On the other hand, a captain who is always on time does the full training session and tries to push themselves to do better in every game without ever flagging in their belief will have a dedicated team to lead.
As is often the example in sports of different disciplines, a team of champions often loses to a champion team. You will see the best possible results from a dedicated team that works hard together.
The power of a positive team leader
If you take two different examples of a team in either a sports or work environment, you can see where the skills of the leader are crucial to the workability of the entire group.
If Team A enjoys coming together and shares energy to not just do what is asked, but go that extra mile for their team, you have a group that believes in achieving their goals. The strong sense of a collective effort and belonging to a team can be invigorating and inspiring. That team is more often than not a supportive and encouraging unit that works, fails, and wins together.
The polar opposite would be Team B who are anything but united in their efforts. This is a team who disagree, bicker, complain and shift the blame wherever possible. The constant conflict not only hampers the efforts of those individuals involved, but it also infects the entire group with disillusion and disengagement. Most of the energy of the team is then wasted in arguments and each exercise seems to be a painful exercise with little to no dedication to the best possible outcome.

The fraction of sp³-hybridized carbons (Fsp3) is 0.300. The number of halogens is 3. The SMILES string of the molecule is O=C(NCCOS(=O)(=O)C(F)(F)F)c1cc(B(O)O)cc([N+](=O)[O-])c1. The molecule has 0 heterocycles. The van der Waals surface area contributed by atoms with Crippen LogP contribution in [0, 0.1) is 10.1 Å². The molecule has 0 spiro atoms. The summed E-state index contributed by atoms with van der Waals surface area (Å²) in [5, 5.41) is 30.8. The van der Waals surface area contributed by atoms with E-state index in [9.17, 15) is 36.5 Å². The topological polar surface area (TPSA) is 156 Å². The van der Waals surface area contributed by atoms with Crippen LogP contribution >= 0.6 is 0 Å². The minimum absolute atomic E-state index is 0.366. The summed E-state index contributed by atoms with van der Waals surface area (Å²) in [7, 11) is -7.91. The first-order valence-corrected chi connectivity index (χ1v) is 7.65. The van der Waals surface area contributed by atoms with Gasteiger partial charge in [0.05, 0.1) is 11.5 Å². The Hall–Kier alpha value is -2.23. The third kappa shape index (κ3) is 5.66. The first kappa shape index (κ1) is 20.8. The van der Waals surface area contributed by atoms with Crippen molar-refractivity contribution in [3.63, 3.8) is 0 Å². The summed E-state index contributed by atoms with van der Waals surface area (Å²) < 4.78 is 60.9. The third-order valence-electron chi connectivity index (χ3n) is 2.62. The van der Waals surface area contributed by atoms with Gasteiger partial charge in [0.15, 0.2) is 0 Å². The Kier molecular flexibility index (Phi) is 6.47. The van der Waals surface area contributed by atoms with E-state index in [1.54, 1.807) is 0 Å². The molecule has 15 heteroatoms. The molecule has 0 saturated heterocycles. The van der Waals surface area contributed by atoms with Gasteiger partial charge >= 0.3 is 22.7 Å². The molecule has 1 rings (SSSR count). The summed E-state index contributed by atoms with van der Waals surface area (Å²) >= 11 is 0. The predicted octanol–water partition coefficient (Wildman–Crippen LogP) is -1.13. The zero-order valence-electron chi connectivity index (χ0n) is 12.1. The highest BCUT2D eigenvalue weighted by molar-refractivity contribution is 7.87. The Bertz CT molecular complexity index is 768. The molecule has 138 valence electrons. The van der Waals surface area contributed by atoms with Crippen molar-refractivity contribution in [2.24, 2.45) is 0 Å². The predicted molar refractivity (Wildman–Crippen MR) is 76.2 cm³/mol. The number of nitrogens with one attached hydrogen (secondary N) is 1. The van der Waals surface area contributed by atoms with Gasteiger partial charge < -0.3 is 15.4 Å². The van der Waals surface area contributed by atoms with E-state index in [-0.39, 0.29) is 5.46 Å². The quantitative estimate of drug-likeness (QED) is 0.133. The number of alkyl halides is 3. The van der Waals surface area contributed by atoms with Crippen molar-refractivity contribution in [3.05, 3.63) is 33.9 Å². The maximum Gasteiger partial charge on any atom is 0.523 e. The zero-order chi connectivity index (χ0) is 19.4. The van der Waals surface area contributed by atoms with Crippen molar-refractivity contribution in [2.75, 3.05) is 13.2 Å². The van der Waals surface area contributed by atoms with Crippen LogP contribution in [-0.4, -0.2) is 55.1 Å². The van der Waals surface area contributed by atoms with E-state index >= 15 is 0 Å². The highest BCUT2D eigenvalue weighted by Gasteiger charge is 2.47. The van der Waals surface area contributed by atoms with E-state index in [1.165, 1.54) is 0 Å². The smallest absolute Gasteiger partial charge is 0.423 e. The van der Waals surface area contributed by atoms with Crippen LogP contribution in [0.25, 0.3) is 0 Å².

An effective leader needs to be able to take decisive action in order to be the focal point of empowering the team as a whole.
That leader should be able to see where there are problems, identify the root causes, implement a clearly communicated solution and measure the results.
Without everyone working together for the same goal – in sport or a workplace – you do not have a team.